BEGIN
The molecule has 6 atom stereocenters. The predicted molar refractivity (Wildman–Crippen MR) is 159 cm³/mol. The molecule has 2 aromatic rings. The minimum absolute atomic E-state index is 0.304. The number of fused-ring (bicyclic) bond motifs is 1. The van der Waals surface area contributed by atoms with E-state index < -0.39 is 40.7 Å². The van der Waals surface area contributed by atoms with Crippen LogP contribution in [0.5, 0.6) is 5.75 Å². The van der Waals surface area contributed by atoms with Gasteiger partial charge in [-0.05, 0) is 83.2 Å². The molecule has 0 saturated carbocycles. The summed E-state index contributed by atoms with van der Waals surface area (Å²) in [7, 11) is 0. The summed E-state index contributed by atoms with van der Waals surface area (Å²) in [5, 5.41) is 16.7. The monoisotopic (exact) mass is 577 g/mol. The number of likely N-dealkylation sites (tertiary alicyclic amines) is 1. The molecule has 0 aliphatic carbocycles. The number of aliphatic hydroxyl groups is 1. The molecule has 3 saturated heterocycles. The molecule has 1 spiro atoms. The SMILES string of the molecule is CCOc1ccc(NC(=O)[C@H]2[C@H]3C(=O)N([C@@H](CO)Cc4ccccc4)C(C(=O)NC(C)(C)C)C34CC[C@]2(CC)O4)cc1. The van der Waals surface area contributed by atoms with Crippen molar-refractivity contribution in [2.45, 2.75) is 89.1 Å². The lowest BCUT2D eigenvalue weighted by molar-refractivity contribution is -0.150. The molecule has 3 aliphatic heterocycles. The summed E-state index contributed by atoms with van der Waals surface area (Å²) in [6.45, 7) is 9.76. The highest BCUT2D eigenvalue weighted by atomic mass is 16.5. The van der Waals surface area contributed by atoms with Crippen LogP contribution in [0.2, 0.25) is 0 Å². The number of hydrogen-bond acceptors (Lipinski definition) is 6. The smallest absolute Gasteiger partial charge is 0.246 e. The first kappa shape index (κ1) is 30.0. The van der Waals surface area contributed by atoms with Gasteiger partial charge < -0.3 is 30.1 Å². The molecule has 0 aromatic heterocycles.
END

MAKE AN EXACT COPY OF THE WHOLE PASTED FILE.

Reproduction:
The molecule has 6 atom stereocenters. The predicted molar refractivity (Wildman–Crippen MR) is 159 cm³/mol. The molecule has 2 aromatic rings. The minimum absolute atomic E-state index is 0.304. The number of fused-ring (bicyclic) bond motifs is 1. The van der Waals surface area contributed by atoms with E-state index < -0.39 is 40.7 Å². The van der Waals surface area contributed by atoms with Crippen LogP contribution in [0.5, 0.6) is 5.75 Å². The van der Waals surface area contributed by atoms with Gasteiger partial charge in [-0.05, 0) is 83.2 Å². The molecule has 0 saturated carbocycles. The summed E-state index contributed by atoms with van der Waals surface area (Å²) in [7, 11) is 0. The summed E-state index contributed by atoms with van der Waals surface area (Å²) in [5, 5.41) is 16.7. The monoisotopic (exact) mass is 577 g/mol. The number of likely N-dealkylation sites (tertiary alicyclic amines) is 1. The molecule has 0 aliphatic carbocycles. The number of aliphatic hydroxyl groups is 1. The molecule has 3 saturated heterocycles. The molecule has 1 spiro atoms. The SMILES string of the molecule is CCOc1ccc(NC(=O)[C@H]2[C@H]3C(=O)N([C@@H](CO)Cc4ccccc4)C(C(=O)NC(C)(C)C)C34CC[C@]2(CC)O4)cc1. The van der Waals surface area contributed by atoms with Crippen molar-refractivity contribution in [2.45, 2.75) is 89.1 Å². The lowest BCUT2D eigenvalue weighted by molar-refractivity contribution is -0.150. The molecule has 3 aliphatic heterocycles. The summed E-state index contributed by atoms with van der Waals surface area (Å²) in [6.45, 7) is 9.76. The highest BCUT2D eigenvalue weighted by atomic mass is 16.5. The van der Waals surface area contributed by atoms with Crippen LogP contribution in [0.2, 0.25) is 0 Å². The number of hydrogen-bond acceptors (Lipinski definition) is 6. The smallest absolute Gasteiger partial charge is 0.246 e. The first kappa shape index (κ1) is 30.0. The van der Waals surface area contributed by atoms with Gasteiger partial charge < -0.3 is 30.1 Å². The molecule has 0 aromatic heterocycles.